> to now include a wide range of animals and plants.
>
>
> =====
>
> The earlier usage of "living fossil" was still understood well after
> Darwin's revised meaning, as with these comments from 1889 about frogs
> found in a coal mine in Scotland some years earlier:
>
> "EMBEDDED BATRACHIANS.....The depth at, which this frog-bearing block
> was found was 330 feet below the surface. Now, if this be a fact, we
> must conclude that these frogs were living in the water in which the
> sandstone was originally deposited (probably during the Carboniferous
> Period), and furthermore, that they were able effectually to survive
> the pressure and chemical changes which subsequently hardened the
> sediment into sandstone! Poor creatures! how unhappy they must have
> been for some thousands of years! It would be only reasonable of those
> who believe so far in the vitality of these batrachians to expect some
> day to unearth a LIVING FOSSIL in the shape of an Archegosaurus or
> other amphibian of the past!..."
>
> https://books.google.com/books?id=lLE_AQAAMAAJ&pg=PA142&dq=%22living+fossil%22+toad&hl=en&sa=X&ei=vRToVJ3QFMbqoASSsYCQDw&ved=0CCYQ6AEwAA#v=onepage&q=%22living%20fossil%22%20toad&f=false
>
> Carus-Wilson, Cecil. 1889. Embedded Batrachians. Science-gossip: An
> Illustrated Monthly Record of Nature, Country Lore & Applied Science
> 25: 142
>
> ===
>
> I won't review the whole history of the " toads embedded in stone"
> phenomenon (see general refs above), but a few vert-paleo connections
> bear mentioning. The term "living fossil" was not used, however.
>
> Georges Cuvier (1769 – 1832) included reports of toads found in trees
> or stones without air or food as early as his Tableau élémentaire de
> l'histoire naturelle des animaux from 1798:
>
> http://gallica.bnf.fr/ark:/12148/bpt6k38633/f310.image.r=Cuvier%20crapauds.langEN
>
> **
>
> The paleontologist William Buckland (1784 – 1856) conducted his own
> experiments in 1825 to see how long toads could survive deprived of
> light, air, food, and water, reported in a paper in 1832. He concluded
> that claims of toad surviving hundreds or thousands of years were not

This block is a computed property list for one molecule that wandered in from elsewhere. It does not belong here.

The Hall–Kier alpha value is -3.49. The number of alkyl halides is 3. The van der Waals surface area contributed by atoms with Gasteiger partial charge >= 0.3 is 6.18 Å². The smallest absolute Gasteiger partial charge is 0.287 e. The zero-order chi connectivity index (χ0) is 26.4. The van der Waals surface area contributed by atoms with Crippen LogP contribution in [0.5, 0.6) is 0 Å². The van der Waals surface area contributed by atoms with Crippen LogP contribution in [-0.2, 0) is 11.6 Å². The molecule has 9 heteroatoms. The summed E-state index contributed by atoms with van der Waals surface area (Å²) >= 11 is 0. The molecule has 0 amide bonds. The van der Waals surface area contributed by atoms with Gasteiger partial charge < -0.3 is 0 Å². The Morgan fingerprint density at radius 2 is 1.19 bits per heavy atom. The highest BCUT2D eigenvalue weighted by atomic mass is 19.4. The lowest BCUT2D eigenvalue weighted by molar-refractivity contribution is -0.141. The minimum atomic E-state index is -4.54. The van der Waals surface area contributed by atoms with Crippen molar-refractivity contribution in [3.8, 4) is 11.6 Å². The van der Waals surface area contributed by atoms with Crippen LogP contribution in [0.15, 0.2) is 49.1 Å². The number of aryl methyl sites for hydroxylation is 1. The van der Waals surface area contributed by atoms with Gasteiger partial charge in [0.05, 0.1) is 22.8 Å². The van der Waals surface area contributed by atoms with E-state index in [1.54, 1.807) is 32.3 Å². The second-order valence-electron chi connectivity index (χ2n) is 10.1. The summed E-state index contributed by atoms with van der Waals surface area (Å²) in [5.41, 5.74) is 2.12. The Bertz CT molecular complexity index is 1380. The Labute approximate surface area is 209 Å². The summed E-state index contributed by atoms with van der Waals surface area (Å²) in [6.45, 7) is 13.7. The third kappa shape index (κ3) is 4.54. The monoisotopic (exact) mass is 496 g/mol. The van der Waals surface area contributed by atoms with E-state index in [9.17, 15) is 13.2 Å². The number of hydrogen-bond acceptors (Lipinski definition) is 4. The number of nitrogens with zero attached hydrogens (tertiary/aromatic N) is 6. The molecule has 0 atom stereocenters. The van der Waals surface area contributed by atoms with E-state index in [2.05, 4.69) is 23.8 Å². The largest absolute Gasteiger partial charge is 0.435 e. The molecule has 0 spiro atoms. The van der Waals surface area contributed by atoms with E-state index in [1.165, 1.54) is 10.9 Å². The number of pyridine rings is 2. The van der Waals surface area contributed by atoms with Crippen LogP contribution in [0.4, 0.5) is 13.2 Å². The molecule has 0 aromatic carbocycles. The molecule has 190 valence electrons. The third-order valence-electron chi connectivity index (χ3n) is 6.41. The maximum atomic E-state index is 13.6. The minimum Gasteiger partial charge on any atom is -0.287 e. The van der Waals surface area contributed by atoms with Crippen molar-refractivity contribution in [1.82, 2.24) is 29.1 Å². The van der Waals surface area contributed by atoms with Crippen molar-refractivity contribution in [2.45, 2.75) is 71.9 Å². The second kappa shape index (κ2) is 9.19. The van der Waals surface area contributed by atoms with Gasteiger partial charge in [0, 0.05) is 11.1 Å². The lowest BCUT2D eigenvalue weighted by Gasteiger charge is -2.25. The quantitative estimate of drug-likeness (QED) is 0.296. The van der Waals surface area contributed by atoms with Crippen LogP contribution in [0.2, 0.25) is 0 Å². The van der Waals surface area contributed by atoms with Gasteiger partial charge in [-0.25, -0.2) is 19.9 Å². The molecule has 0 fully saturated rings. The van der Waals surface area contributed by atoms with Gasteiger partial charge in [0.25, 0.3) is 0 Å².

> credible.
>
> Buckland, W. (1832)—On the Vitality of Toads enclosed in Stone and
> Wood; by the Rev. W. Buckland, F. R. S., F. L. S., F. G. S., and
> Professor of Geology and Mineralogy in the University of Oxford.
> Communicated by the Author. Edinburgh New Philosophical Journal 13(1):
> 26-32
>
> http://www.biodiversitylibrary.org/item/20028#page/40/mode/1up
>
> Also in the Zoological Journal:
>
> http://www.biodiversitylibrary.org/item/88258#page/328/mode/1up
>
> **
>
> As head of the natural history collections at the British Museum and
> the country's foremost paleontologist, Richard Owen  (1804-1892)
> apparently could not avoid the topic of  toads and frogs entombed in
> rocks, a particular fascination in Victorian Britain.
>
> The biography of Richard Owen by his grandson mentions the topic and
> an incident from November, 1849:
>
> "Another popular delusion which he set himself to dispel was the idea
> that a toad would live years, if not centuries, shut up without air or
> food in coal or rock. In defence of this it was urged that in breaking
> up lumps of rock, &c., which had never been disturbed before, toads
> occasionally emerged, not only alive, but in excellent health and
> condition. Mrs. Owen relates how she detected an ingenious fraud which
> was got up 'with intent to deceive' her husband". [pg 325]
>
> https://archive.org/stream/cu31924024760294#page/n354/mode/1up
>
> Owen, R. 1894. The Life of Richard Owen, by his grandson, Rev. Richard
> Owen. Vol. I, London.
>
>
> In 1862  Frank Buckland (1826-1880) (William Buckland's son) wrote a
> letter to the Times of London (September 16, 1862, page 7) to decry a
> particular item attracting much attention at the International
> Exhibition at South Kensington in London (future site of the Natural
> History Museum). The display in question included a frog in a bottle
> and the ancient block of coal with a hollow where the frog was
> supposedly discovered deep in a mine in Wales. The letter included a
> comment from Richard Owen offering a logical explanation for how an
> ordinary modern frog might end up in a mine. An ensuing exchange of
> letters included clergy who defended the discovery and a  letter that
> pointed out that there were no frogs in the Carboniferous age when the
> coal formed. Punch magazine published satirical verses on the
> controversy.
>
> The idea of living antediluvian frogs and toads was not easily
> squelched. Here is a letter from Owen in 1873 to a woman who reported
> finding an entombed frog, offering another interpretation of events:
>
> http://digital.library.temple.edu/cdm/compoundobject/collection/p15037coll18/id/1629/rec/1
>
> ==
>
> Researching the pre-Darwinian use of "living fossil" in digitally
> scanned sources (online and offline)  is, of course, limited by the
> types of material deemed worthy of scanning and archiving. It seems
> likely that a fair number of the less reliable newspapers and
> magazines that might have published sensational stories of
> antediluvian "living fossil" animals may have crumbled into deserved
> obscurity. Nevertheless, I think it's highly plausible that Darwin had
> seen the term "living fossil" before he found a new and redeeming
> scientific use for it in the Origin of Species.
>
> Perhaps someone who has read an extensive amount of biographical
> material on Darwin could provide additional information. I searched
> his letter archive online, but did not find any direct mention of the
> term before 1859.